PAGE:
n. An adult child who returns home to live with his or her baby-boomer parents.
Though many students only stay for a few months, others linger at home even after they are on their feet financially. They are attracted by a room of their own, disposable income, and eager-to-help baby-boomer parents who are welcoming their "boomerangers" — as they are being called — back to the nest.
—Kim Campbell, “More graduates opt to live with mom and dad,” The Christian Science Monitor, July 09, 2001
1987 (earliest)
"Well, the dog hadn't died, but when my children were finally grown and out of the house, my wife and I had a pretty blissful situation." That was until last August, when Jones's 25-year-old son moved back home. He was in rough shape financially, having quit a selling job on the West Coast. … Jones laughs again. "Thomas Wolfe is wrong. You can come home again, if not spiritually, at least physically." Sociologists and marketing experts call them "boomerangers", adult children who have returned to the family nest.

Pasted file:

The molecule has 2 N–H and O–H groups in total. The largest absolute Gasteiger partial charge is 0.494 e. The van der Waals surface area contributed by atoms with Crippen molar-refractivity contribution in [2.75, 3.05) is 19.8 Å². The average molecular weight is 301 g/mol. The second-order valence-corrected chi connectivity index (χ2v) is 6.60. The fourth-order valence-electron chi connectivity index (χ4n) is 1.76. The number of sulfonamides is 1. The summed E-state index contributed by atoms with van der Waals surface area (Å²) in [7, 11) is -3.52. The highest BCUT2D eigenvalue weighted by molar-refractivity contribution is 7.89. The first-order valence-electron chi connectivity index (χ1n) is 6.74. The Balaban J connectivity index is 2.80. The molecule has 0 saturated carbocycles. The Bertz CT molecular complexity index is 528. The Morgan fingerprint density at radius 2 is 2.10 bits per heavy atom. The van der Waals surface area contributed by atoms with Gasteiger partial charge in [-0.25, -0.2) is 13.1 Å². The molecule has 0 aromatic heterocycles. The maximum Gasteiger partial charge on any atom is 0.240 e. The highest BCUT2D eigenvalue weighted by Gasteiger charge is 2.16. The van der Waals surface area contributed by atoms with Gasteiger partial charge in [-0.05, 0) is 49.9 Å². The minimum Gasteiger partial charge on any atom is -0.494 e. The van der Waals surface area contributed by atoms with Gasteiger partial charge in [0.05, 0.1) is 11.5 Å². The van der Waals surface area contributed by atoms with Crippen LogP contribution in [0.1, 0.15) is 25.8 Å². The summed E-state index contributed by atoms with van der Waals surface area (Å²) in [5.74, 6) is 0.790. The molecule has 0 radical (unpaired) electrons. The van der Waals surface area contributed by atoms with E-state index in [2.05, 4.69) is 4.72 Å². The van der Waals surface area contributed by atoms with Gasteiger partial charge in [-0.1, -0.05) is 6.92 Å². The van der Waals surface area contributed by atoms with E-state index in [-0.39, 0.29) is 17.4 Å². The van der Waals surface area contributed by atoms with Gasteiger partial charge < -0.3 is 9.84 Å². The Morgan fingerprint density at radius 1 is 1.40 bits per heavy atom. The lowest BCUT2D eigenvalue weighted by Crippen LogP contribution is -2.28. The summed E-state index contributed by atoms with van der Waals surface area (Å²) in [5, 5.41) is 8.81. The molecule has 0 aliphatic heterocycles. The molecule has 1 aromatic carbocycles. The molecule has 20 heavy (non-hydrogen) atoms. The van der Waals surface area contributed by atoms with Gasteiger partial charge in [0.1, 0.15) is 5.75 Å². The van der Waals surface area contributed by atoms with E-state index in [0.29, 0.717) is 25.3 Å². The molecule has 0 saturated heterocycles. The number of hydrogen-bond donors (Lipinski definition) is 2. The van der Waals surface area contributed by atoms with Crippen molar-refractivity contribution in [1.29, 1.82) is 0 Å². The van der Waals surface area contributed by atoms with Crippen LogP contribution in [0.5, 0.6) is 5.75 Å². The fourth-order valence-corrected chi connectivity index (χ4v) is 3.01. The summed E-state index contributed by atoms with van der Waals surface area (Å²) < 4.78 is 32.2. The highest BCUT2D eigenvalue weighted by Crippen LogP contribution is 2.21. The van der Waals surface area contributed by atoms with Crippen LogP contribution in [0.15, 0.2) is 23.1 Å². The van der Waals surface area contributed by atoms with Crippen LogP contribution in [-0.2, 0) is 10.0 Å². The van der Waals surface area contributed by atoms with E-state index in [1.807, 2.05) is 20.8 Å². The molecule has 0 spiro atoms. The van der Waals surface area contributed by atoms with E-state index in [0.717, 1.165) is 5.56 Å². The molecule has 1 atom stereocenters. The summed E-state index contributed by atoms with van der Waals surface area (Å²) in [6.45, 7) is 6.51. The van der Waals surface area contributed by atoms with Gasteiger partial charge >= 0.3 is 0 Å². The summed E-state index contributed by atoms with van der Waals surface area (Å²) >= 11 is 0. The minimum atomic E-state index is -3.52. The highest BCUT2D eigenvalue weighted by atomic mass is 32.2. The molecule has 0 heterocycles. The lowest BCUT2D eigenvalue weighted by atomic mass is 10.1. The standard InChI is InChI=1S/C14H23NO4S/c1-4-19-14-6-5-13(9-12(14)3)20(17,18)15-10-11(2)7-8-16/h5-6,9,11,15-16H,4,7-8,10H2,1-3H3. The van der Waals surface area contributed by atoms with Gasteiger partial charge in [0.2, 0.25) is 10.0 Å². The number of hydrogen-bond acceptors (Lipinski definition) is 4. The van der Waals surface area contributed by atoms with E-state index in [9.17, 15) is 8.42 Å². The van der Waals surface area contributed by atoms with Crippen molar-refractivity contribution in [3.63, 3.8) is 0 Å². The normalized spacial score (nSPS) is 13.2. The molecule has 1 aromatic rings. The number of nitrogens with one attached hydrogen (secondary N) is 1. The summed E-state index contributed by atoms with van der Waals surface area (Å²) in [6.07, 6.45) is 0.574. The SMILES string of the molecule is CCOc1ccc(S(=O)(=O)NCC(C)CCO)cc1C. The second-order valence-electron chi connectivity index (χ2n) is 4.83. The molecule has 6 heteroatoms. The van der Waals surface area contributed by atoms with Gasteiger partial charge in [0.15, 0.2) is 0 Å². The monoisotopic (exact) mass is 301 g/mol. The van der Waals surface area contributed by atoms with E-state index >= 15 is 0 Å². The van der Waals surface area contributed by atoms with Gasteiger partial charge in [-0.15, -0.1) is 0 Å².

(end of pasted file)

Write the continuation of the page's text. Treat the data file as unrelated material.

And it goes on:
—Mary Amoroso, “Boomerangers,” The Record, November 29, 1987